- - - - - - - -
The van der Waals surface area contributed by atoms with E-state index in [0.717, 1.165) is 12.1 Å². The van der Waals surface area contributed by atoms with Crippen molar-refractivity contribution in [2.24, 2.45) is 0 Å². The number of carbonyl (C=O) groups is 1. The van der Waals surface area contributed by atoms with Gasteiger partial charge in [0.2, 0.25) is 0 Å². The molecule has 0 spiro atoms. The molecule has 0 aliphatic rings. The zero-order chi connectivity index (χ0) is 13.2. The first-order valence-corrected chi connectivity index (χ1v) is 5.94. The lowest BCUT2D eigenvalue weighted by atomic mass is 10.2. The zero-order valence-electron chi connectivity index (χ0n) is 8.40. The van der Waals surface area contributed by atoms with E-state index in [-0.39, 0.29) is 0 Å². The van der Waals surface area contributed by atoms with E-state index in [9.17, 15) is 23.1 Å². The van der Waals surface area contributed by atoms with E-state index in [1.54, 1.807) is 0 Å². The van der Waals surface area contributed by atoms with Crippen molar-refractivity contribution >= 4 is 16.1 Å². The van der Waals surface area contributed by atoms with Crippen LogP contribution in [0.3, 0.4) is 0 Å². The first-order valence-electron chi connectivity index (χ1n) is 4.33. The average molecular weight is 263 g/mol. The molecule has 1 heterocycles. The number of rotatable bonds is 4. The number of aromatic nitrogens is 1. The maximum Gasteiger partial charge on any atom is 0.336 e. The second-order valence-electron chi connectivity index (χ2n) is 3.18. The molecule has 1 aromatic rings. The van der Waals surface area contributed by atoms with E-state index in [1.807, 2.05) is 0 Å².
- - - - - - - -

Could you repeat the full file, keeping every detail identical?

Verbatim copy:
The van der Waals surface area contributed by atoms with E-state index in [0.717, 1.165) is 12.1 Å². The van der Waals surface area contributed by atoms with Crippen molar-refractivity contribution in [2.24, 2.45) is 0 Å². The number of carbonyl (C=O) groups is 1. The van der Waals surface area contributed by atoms with Gasteiger partial charge in [0.2, 0.25) is 0 Å². The molecule has 0 spiro atoms. The molecule has 0 aliphatic rings. The zero-order chi connectivity index (χ0) is 13.2. The first-order valence-corrected chi connectivity index (χ1v) is 5.94. The lowest BCUT2D eigenvalue weighted by atomic mass is 10.2. The zero-order valence-electron chi connectivity index (χ0n) is 8.40. The van der Waals surface area contributed by atoms with E-state index in [-0.39, 0.29) is 0 Å². The van der Waals surface area contributed by atoms with E-state index in [9.17, 15) is 23.1 Å². The van der Waals surface area contributed by atoms with E-state index in [1.54, 1.807) is 0 Å². The van der Waals surface area contributed by atoms with Crippen molar-refractivity contribution >= 4 is 16.1 Å². The van der Waals surface area contributed by atoms with Crippen LogP contribution in [0.3, 0.4) is 0 Å². The first-order valence-electron chi connectivity index (χ1n) is 4.33. The average molecular weight is 263 g/mol. The molecule has 1 heterocycles. The number of rotatable bonds is 4. The number of aromatic nitrogens is 1. The maximum Gasteiger partial charge on any atom is 0.336 e. The second-order valence-electron chi connectivity index (χ2n) is 3.18. The molecule has 1 aromatic rings. The van der Waals surface area contributed by atoms with E-state index in [1.807, 2.05) is 0 Å².